I come from OOP background, and I need to write and maintain huge stored procedures.

Naturally, the sprocs become quite unreadable very quickly, no matter how much I try formatting, giving readable names and aliases, and so on.

Andrew Novic brings up the option of breaking the procedure into subroutines (rule #1 they teach you in school), but points out that this leads to poor performance.

In my case, performance overrules all other considerations, so it looks like I'm stuck with run-on stored procedures. (ORM is out of the question.)

So... is there any way to make my stored procedures more readable,
or is "damage minimilization" (i.e. nice formatting) my only option?

UPDATE - Clarification:

I deliberately left out details, because I reasoned answers would be useful for others as well, and not just my specific case.
However, I'm adding the details to give an idea of what I'm facing.

Here's what makes the SPs unreadable:

  • Length (hundreds of lines of code each)
  • Dynamic SQL
  • Control flow
  • Nested queries (sometimes two or even three levels)
  • Combinations of all of the above :(


I'm using Sql Server 2k5/2k8

  • 1
    It would help if you clarify the question by giving the specific qualities that make them "unreadable". It sounds like you are concerned with more than just overall length. Jan 13, 2014 at 13:11
  • @JonathanVanMatre Done. Jan 13, 2014 at 13:28
  • Novick's article was written in 2005. Not being an SQL Server guy I can only assume that there have been positive changes since then in performance for nested subroutines
    – kevinskio
    Jan 13, 2014 at 14:07
  • 1
    You might also want to add which DBMS you are using (Oracle, Postgres, ...).
    – user1822
    Jan 13, 2014 at 15:32

3 Answers 3


As you said, start with easy to read consistent formatting. Here is a general idea of how I like to do it, although it's by no reason the only good way to format.

DECLARE @Test int

IF @Test = 1
    -- Indent within blocks
    PRINT @Test
    SELECT Field1, Field2, -- If the list get's long 
            Field3, Field4 -- split into multiple lines
    FROM Table1
    -- Line up JOIN statement and FROM statement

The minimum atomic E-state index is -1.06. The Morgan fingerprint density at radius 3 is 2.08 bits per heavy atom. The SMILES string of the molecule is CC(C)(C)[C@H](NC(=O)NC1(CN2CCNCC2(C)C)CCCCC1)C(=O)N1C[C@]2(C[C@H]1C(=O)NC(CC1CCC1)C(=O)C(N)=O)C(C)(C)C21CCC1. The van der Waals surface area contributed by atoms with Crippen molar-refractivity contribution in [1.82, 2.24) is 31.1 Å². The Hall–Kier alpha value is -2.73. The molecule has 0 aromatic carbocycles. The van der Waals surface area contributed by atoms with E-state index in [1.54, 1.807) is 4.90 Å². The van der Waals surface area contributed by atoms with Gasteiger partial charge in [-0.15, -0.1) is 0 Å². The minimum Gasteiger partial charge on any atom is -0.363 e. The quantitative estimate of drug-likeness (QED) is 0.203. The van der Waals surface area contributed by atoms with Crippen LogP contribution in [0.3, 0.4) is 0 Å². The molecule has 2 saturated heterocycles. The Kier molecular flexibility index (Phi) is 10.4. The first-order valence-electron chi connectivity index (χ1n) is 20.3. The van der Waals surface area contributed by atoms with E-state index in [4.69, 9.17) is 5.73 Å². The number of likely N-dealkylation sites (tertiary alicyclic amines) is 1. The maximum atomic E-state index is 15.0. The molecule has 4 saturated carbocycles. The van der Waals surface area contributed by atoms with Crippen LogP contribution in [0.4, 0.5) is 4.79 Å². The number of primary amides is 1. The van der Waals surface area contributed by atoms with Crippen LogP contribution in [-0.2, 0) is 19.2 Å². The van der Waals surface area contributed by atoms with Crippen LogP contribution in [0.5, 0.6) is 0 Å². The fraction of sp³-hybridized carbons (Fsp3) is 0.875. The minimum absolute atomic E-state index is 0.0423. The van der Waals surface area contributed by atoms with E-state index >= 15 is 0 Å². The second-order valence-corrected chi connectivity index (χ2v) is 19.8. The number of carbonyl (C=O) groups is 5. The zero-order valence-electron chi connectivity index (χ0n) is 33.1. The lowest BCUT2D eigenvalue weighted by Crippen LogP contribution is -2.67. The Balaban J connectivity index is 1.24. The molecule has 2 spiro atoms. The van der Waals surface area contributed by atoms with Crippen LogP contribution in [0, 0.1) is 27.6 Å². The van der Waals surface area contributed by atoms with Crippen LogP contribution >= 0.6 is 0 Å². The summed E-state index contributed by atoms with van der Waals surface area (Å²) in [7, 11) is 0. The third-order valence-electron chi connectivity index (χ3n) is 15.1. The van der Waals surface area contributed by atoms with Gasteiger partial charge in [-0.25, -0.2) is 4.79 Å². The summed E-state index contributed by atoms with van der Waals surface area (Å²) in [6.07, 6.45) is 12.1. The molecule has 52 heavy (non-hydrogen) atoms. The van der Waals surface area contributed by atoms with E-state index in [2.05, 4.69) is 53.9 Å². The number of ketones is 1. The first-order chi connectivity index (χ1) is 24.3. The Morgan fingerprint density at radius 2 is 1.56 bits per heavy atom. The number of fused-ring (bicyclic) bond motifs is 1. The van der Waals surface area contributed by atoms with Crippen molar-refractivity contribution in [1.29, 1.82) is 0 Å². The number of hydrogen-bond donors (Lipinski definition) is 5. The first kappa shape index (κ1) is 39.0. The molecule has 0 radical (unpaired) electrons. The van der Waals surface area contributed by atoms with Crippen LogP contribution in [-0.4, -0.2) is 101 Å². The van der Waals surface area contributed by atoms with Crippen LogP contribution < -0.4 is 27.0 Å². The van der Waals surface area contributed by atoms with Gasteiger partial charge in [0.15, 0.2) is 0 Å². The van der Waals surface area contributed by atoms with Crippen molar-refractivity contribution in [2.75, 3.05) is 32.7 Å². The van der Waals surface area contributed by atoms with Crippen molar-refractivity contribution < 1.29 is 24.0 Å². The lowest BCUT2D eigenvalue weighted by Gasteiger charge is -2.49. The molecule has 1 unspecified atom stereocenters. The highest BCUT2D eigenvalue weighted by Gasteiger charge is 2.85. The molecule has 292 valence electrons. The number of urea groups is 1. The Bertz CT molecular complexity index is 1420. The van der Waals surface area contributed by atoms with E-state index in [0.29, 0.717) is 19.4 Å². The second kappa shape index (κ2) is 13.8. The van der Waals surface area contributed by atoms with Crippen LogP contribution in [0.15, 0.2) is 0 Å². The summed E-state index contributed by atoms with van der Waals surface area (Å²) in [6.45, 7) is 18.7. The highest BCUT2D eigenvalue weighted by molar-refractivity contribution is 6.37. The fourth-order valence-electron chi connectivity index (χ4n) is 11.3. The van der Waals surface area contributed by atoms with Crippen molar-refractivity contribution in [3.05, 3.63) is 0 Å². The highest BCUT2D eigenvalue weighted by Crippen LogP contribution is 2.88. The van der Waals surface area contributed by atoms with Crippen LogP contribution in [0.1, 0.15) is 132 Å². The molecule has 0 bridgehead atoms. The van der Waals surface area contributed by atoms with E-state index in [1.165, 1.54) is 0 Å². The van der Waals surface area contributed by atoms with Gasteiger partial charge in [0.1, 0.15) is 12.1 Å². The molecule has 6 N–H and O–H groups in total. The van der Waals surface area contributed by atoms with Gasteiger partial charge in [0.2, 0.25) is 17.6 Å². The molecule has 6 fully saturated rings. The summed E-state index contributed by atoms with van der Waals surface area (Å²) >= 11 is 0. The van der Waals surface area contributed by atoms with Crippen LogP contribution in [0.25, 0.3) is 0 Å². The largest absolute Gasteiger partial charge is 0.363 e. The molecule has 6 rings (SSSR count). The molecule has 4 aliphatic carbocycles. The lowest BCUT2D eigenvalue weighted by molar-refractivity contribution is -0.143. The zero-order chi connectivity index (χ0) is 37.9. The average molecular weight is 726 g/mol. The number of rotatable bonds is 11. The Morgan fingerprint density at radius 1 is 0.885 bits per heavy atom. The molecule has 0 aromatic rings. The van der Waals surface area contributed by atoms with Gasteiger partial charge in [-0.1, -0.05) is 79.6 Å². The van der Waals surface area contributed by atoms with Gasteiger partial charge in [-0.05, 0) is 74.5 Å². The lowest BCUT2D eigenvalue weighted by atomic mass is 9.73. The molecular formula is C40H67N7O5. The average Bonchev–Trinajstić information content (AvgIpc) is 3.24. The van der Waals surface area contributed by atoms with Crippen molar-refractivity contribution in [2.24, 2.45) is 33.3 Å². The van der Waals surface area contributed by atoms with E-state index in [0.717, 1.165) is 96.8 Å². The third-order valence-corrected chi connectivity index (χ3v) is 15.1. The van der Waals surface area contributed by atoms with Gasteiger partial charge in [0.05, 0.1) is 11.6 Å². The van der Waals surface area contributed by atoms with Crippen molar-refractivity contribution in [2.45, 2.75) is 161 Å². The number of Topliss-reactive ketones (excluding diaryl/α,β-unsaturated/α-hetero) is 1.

JOIN Table2
        -- Indent ON condition with one condition per line
        ON Table1.Field1 = Table2.Field2
        AND Table1.Field2 = Table2.Field2
    WHERE Field1 = @Test
      AND Field2 = 'ABC'

On top of that you will notice that I've got comments all over the place. Including in the middle of the SELECT statement and at the end of some lines. Over commenting can make it more difficult to read also so you need to find a happy balance. Another commenting trick is to include "block comments" like this:

********* Title for section 1 *******************

These help you divide up your code into obvious sections. Say "Variable Declarations and Initialization", "Loading Temporary Tables", "Generating Dynamic SQL", etc.

For subqueries I tend to find CTEs and even nested CTEs easier to read although in some cases a mix is best.

    SELECT *
    FROM (
            SELECT *
            FROM Table1
        ) Level2
    ) Level1


    Level2 AS (
        SELECT *
        FROM Table1 ),
    Level1 AS (
        SELECT *
        FROM Level2)
FROM Level1

And a little SSMS trick while you are viewing your SPs. Pay attention to those little - signs next to the code.

enter image description here

Click on one of them and it will collapse the block below it. Doing this you can get a similar effect to separating things out as stored procedure calls.

enter image description here

Of course your mileage will vary with any of these and in some cases a monster SP is just a monster.


You shouldn't overlook the value of good commenting...

But I wouldn't consider the performance impact of nesting stored procedures too badly. If pushed to the extreme, then perhaps the small overhead of having a stored procedure call another stored procedure could be noticeable, but in general I doubt you'd see a problem.


Unfortunately T-SQL and good coding practices are divorced and no longer talking to each other. Rules like DRY, single definition rule etc are result often in poor runtime performance and, with databases, runtime performance trumps code health every time because the runtime performance is often size-of-data. There are various advice out there on how to tackle this problem. Books like Defensive Database Programming dedicate much to T-SQL coding style and touch much of the issues you are hinting at.

Often a fairly big percent of your code base can be tackled by using code generation techniques. XML + XSLT can generate T-SQL and one XSLT template can generate boiler plate stored procedure for hundreds and thousands of objects, enforcing consistency and propagating changes to every object. It is DRY, but trough code generation. Some prefer perl for the task, or python, or ruby. It matters little what tool you use.

Still some code will be outlier, and usually is the interesting code. Peer code review and a healthy check-in culture can keep the beast in check, but it requires the rarest of the rare resources: developer discipline. If you can promote such culture, by all means do it.

Some vendors promote tools that try to do pre-deployment validation or even post-deployment, and even enforcement, but is only so far that a lexer/parser/checkstyle can go. Code should be easily readable by humans and machines have a hard time figuring our what humans understand and what not...

I'm sorry I don't have silver bullet for you. The adversity of T-SQL toward programming idioms of the day (heck, even '90s programming idioms would be good!) is a painful state of the affairs, but it is how things are.

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